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setfsuid(2) - setfsuid, setfsuid - set user identity used for file system checks - man 2 setfsuid

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SETFSUID(2)                Linux Programmer's Manual               SETFSUID(2)



NAME
       setfsuid - set(7,n,1 builtins) user identity used for file(1,n) system checks

SYNOPSIS
       #include <unistd.h> /* glibc uses <sys/fsuid.h> */

       int setfsuid(uid_t fsuid);

DESCRIPTION
       The system call setfsuid sets the user ID that the Linux kernel uses to
       check for all accesses to the file(1,n) system. Normally, the value of fsuid
       will  shadow(3,5)  the value of the effective user ID. In fact, whenever the
       effective user ID is changed, fsuid will also be  changed  to  the  new
       value of the effective user ID.

       Explicit  calls  to setfsuid and setfsgid are usually only used by pro-
       grams such as the Linux NFS server that need to change  what  user  and
       group  ID is used for file(1,n) access(2,5) without a corresponding change in(1,8) the
       real and effective user and group IDs.  A change in(1,8) the normal user IDs
       for a program such as the NFS server is a security hole that can expose
       it to unwanted signals. (But see below.)

       setfsuid will only succeed if(3,n) the caller is the superuser or  if(3,n)  fsuid
       matches  either the real user ID, effective user ID, saved set-user-ID,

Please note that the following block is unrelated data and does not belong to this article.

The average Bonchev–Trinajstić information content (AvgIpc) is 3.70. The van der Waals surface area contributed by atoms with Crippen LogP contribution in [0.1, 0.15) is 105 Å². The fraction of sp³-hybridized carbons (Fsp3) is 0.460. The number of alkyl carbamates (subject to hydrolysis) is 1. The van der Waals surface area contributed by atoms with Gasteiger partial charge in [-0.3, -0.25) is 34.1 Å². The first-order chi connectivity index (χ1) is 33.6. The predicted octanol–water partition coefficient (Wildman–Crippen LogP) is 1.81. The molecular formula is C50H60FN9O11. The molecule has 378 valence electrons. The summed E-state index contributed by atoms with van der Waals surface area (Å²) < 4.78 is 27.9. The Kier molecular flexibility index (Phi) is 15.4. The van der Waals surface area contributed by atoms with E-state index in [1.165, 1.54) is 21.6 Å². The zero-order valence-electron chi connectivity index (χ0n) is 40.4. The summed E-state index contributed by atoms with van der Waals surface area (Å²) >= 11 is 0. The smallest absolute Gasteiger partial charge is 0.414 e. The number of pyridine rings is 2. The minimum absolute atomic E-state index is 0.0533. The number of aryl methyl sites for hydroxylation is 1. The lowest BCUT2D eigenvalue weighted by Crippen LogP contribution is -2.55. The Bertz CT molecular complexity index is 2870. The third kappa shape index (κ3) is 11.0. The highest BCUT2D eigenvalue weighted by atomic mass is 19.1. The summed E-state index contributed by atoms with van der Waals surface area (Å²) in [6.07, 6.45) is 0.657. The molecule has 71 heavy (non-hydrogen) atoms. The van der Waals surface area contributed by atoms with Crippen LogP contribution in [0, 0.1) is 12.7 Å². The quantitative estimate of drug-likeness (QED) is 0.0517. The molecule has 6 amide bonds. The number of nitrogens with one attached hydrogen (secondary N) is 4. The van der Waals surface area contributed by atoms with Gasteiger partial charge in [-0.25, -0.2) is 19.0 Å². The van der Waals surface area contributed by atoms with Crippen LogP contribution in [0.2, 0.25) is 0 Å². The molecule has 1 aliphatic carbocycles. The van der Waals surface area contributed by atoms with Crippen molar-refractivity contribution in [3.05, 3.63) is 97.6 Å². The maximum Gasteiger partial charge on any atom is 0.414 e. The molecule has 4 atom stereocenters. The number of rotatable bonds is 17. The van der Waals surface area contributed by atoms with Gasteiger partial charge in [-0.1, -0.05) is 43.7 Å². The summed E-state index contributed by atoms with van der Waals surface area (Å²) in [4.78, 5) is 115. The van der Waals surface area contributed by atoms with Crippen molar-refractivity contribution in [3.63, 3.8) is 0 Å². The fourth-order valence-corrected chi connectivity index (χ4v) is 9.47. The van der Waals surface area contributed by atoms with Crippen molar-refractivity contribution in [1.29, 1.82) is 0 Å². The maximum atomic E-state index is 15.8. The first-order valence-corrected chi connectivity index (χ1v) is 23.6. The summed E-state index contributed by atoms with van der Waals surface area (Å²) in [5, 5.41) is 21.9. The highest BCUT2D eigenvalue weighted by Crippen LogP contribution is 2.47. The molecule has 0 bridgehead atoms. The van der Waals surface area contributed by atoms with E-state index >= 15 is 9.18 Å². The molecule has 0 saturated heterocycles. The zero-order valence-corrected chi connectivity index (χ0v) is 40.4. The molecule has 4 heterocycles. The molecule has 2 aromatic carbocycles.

or the current value of fsuid.

RETURN VALUE
       On success, the previous value of fsuid is  returned.   On  error(8,n),  the
       current value of fsuid is returned.

CONFORMING TO
       setfsuid  is Linux specific and should not be used in(1,8) programs intended
       to be portable.  It is present since Linux 1.1.44  and  in(1,8)  libc  since
       libc 4.7.6.

BUGS
       No  error(8,n)  messages of any kind are returned to the caller. At the very
       least, EPERM should be returned when the call fails (because the caller
       lacks the CAP_SETUID capability).

NOTES
       When glibc determines that the argument is not a valid user ID, it will
       return -1 and set(7,n,1 builtins) errno to EINVAL without attempting the system call.

       Note that at the time(1,2,n) this system call was introduced, a process  could
       send(2,n) a signal(2,7) to a process with the same effective user ID.  Today sig-
       nal(2,7) permission handling is slightly different.

SEE ALSO
       kill(1,2,1 builtins)(2), setfsgid(2), capabilities(7)



Linux 2.6.6                       2004-05-27                       SETFSUID(2)

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